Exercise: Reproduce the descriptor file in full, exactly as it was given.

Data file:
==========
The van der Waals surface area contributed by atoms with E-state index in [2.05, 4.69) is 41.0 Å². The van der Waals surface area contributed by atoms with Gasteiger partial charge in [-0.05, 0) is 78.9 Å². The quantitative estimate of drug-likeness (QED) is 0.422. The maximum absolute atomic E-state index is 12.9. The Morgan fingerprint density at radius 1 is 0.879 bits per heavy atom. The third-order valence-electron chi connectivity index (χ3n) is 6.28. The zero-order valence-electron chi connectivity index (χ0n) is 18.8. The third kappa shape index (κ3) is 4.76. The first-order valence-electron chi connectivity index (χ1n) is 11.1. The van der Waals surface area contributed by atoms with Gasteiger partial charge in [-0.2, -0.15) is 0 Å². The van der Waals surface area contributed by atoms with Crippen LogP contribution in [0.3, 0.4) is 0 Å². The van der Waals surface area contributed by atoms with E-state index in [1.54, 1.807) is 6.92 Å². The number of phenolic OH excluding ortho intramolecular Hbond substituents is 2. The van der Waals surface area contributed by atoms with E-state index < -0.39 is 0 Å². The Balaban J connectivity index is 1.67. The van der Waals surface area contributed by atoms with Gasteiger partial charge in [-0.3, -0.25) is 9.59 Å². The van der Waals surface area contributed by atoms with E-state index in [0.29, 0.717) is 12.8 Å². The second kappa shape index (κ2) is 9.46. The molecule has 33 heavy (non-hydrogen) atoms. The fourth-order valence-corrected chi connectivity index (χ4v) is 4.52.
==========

The van der Waals surface area contributed by atoms with E-state index in [2.05, 4.69) is 41.0 Å². The van der Waals surface area contributed by atoms with Gasteiger partial charge in [-0.05, 0) is 78.9 Å². The quantitative estimate of drug-likeness (QED) is 0.422. The maximum absolute atomic E-state index is 12.9. The Morgan fingerprint density at radius 1 is 0.879 bits per heavy atom. The third-order valence-electron chi connectivity index (χ3n) is 6.28. The zero-order valence-electron chi connectivity index (χ0n) is 18.8. The third kappa shape index (κ3) is 4.76. The first-order valence-electron chi connectivity index (χ1n) is 11.1. The van der Waals surface area contributed by atoms with Gasteiger partial charge in [-0.2, -0.15) is 0 Å². The van der Waals surface area contributed by atoms with Crippen LogP contribution in [0.3, 0.4) is 0 Å². The van der Waals surface area contributed by atoms with E-state index in [1.54, 1.807) is 6.92 Å². The number of phenolic OH excluding ortho intramolecular Hbond substituents is 2. The van der Waals surface area contributed by atoms with E-state index < -0.39 is 0 Å². The Balaban J connectivity index is 1.67. The van der Waals surface area contributed by atoms with Gasteiger partial charge in [-0.3, -0.25) is 9.59 Å². The van der Waals surface area contributed by atoms with E-state index in [0.29, 0.717) is 12.8 Å². The second kappa shape index (κ2) is 9.46. The molecule has 33 heavy (non-hydrogen) atoms. The fourth-order valence-corrected chi connectivity index (χ4v) is 4.52.